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Cut to stamp duty, is it a good move?

• Stamp duty threshold doubles from £125k to £250k
• Tax threshold for first time buyers has jumped from £300k to £425k
• For first time buyers the tax relief ceiling has risen to £625k from £500k
• Experts warn it may push prices up but could still help buyers get on to the property ladder

The Government announced a huge cut to stamp duty today in a bid to ease the burden for first time buyers, but experts warn it may have the reverse effect.

The stamp duty threshold for house buyers will rise from £125,000 to £250,000 and from £300,000 to £425,000 for first-time buyers.

The maximum value of a property on which first-time buyers’ relief can be claimed will also increase from £500,000 to £625,000.

Raising the threshold to £250,000 means that a third of all homes currently for sale are now completely exempt from stamp duty in England, up from 7 per cent when the threshold was £125,000, according to Rightmove.

In recent months the housing market was thought to be softening, as the cost of living crisis and rising interest rates began to dampen demand and activity.

Mortgage rates have risen significantly since December last year as the Bank of England takes action to try and dampen inflation.

Furthermore, experts point out that the saving will be minor when you consider the rising cost of mortgages as interest rates continue to go up, and are expected to keep climbing in response to the government package of radical tax cuts.

Viewed in this way the tax cut may risk only benefitting homeowners looking to move or wealthy first time buyers looking at properties closer to the top of the market, and not those trying to get on the ladder with cheaper properties who are already priced out of the market.

Five-year fixed term mortgage rates have jumped from 2.64 per cent in December 2021 to 4.33 per cent this month following the Bank of England’s most recent base rate rise to 2.25 per cent.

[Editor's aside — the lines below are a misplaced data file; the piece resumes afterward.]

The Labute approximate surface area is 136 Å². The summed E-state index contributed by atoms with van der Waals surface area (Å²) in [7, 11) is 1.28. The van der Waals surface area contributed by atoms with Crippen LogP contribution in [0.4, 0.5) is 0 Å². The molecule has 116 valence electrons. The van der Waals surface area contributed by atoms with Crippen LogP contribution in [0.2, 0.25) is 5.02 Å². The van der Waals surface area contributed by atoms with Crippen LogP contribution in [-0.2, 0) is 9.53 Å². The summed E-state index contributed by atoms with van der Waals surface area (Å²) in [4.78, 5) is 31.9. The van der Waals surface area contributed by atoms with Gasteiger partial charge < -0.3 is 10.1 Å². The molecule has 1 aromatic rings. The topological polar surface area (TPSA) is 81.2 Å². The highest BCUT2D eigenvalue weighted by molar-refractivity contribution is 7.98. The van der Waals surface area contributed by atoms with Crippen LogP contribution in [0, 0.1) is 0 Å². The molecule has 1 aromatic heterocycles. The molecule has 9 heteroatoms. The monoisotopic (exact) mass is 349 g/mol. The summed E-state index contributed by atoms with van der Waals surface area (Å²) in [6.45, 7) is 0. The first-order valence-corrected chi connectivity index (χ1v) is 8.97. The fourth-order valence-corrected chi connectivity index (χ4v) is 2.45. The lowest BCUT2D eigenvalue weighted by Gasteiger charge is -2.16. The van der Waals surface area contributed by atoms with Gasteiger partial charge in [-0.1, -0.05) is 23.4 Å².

For a £250,000 property this means paying an additional £137 a month in mortgage payments, totaling £1,644 more a year.

In his statement, Chancellor Kwasi Kwarteng said the move would help an additional 200,000 people get onto the housing ladder, but experts are sceptical that it will be first time buyers who gain from the announcement.

A leading criticism of the plans is that cutting stamp duty will increase demand pushing house prices up further due to the lack of supply, increasing the financial hurdle for first time buyers.

Following the stamp duty cut, that took effect midnight on 23 September, maximum saving for first time buyers is £6,250 as their exemption threshold increases.

While other buyers will save maximum of £2,500 as threshold at which stamp duty kicks in is permanently doubled from £125,000, but the rates of the tax haven’t changed.

However, with the Help to Buy scheme set to end next month and no similar replacement being lined up the stamp duty cut will provide some relief for first time buyers from the overall cost of buying and may encourage larger house owners to downsize and free up space for families.

There is also relief in the market that the move is permanent and not another stamp duty holiday.

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